Readings in American Poetry: For the Use of Schools
John C. Riker, 1843 - 264 من الصفحات
ما يقوله الناس - كتابة مراجعة
لم نعثر على أي مراجعات في الأماكن المعتادة.
طبعات أخرى - عرض جميع المقتطفات
عبارات ومصطلحات مألوفة
beauty beneath bird blue break breast breath breeze bright brow cheek cloud cold comes dark dead death deep depart dream earth face fair falling feel fields fire flowers forest gaze gentle give glory glow grave green hand hast hath hear heard heart heaven hills hope hour lake land leaves light lips living lone look morning mountain Nature never night o'er ocean once pale pass past prayer rest rise rock roll round seen shade shore side silent sleep smile soft song soul sound spirit spread spring stand stars storm stream strong summer sweep sweet swell tears thee thine things thou Thou art thoughts tone tree turn voice waters waves wild winds wing woods young youth
الصفحة 147 - The windflower and the violet, they perished long ago, And the brier-rose and the orchis died amid the summer glow; But on the hill the goldenrod, and the aster in the wood, And the yellow sunflower by the brook...
الصفحة 161 - Whither, midst falling dew, While glow the heavens with the last steps of day, Far, through their rosy depths, dost thou pursue Thy solitary way?" Vainly the fowler's eye Might mark thy distant flight to do thee wrong, As, darkly painted on the crimson sky, Thy figure floats along.
الصفحة 15 - Take the wings Of morning, and the Barcan desert pierce, Or lose thyself in the continuous woods Where rolls the Oregon, and hears no sound Save his own dashings — yet the dead are there ! And millions in those solitudes, since first The flight of years began, have laid them down In their last sleep — the dead reign there alone.
الصفحة 15 - Will share thy destiny. The gay will laugh When thou art gone, the solemn brood of care Plod on, and each one as before will chase His favorite phantom; yet all these shall leave Their mirth and their employments, and shall come And make their bed with thee.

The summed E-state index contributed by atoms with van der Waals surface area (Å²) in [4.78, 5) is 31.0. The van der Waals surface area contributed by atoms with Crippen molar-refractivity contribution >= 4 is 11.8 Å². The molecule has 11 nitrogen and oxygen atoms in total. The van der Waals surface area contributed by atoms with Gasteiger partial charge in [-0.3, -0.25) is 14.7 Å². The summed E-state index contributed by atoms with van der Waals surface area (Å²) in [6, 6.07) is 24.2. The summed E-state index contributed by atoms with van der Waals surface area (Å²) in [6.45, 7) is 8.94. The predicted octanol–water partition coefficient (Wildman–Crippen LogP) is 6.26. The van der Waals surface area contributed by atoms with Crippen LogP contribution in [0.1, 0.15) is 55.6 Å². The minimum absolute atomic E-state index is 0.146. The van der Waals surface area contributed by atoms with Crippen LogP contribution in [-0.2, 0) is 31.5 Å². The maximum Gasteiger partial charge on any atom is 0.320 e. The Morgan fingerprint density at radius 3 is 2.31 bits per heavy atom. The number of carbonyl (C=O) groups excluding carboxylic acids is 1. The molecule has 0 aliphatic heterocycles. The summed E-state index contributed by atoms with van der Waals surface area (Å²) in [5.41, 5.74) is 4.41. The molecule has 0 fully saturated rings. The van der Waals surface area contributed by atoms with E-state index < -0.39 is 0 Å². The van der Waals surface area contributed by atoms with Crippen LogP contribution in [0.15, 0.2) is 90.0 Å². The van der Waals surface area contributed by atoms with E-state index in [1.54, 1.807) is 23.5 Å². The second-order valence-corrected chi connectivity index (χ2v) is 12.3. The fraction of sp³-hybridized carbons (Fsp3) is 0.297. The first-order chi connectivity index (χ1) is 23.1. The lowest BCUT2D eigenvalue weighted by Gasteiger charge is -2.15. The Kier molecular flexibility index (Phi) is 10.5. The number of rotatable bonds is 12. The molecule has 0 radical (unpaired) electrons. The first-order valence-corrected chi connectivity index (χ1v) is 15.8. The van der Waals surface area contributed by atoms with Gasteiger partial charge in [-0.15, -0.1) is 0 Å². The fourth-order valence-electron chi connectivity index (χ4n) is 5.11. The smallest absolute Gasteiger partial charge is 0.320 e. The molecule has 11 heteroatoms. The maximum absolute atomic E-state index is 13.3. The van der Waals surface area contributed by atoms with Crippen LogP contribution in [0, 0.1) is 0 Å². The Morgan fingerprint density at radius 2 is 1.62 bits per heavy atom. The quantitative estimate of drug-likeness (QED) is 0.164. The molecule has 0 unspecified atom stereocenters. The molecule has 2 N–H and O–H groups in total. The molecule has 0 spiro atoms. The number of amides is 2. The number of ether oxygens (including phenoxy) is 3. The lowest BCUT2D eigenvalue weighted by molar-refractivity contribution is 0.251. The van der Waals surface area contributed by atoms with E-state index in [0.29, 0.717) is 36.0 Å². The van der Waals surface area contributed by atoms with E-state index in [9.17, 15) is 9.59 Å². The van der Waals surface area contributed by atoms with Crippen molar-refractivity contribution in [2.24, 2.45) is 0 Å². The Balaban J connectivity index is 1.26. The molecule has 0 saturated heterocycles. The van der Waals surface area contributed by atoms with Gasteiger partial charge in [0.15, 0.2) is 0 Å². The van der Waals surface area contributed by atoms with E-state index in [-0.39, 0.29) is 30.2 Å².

الصفحة 147 - And now, when comes the calm mild day, as still such days will come, To call the squirrel and the bee from out their winter home ; When the sound of dropping nuts is heard, though all the trees are still, And twinkle in the smoky light the waters of the rill, The south wind searches for the flowers whose fragrance late he bore, And sighs to find them in the wood and by the stream no more.
الصفحة 63 - And with them the Being Beauteous Who unto my youth was given, More than all things else to love me, And is now a saint in heaven. With a slow and noiseless footstep Comes that messenger divine, Takes the vacant chair beside me, Lays her gentle hand in mine. And she sits and gazes at me With those deep and tender eyes, Like the stars, so still and saint-like, Looking downward from the skies.
الصفحة 15 - So live, that when thy summons comes to join The innumerable caravan, that moves To that mysterious realm, where each shall take His chamber in the silent halls of death, Thou go not, like the quarry-slave at night, Scourged to his dungeon, but, sustained and soothed By an unfaltering trust, approach thy grave, Like one who wraps the drapery of his couch About him, and lies down to pleasant dreams.
الصفحة 146 - Where are the flowers, the fair young flowers, that lately sprang and stood In brighter light, and softer airs, a beauteous sisterhood? Alas! they all are in their graves, the gentle race of flowers Are lying in their lowly beds, with the fair and good of ours. The rain is falling where they lie, but the cold November rain Calls not from out the gloomy earth the lovely ones again.
الصفحة 73 - The fan-coral sweeps through the clear, deep sea ; And the yellow and scarlet tufts of ocean Are bending like corn on the upland lea. And life, in rare and beautiful forms, Is sporting amid those bowers of stone, And is safe when the wrathful spirit of storms Has made the top of the wave his own.
الصفحة 14 - The hills, Rock-ribbed, and ancient as the sun ; the vales Stretching in pensive quietness between ; The venerable woods ; rivers that move In majesty, and the complaining brooks, That make the meadows green; and, poured round all, Old ocean's gray and melancholy waste, — Are but the solemn decorations all Of the great tomb of man...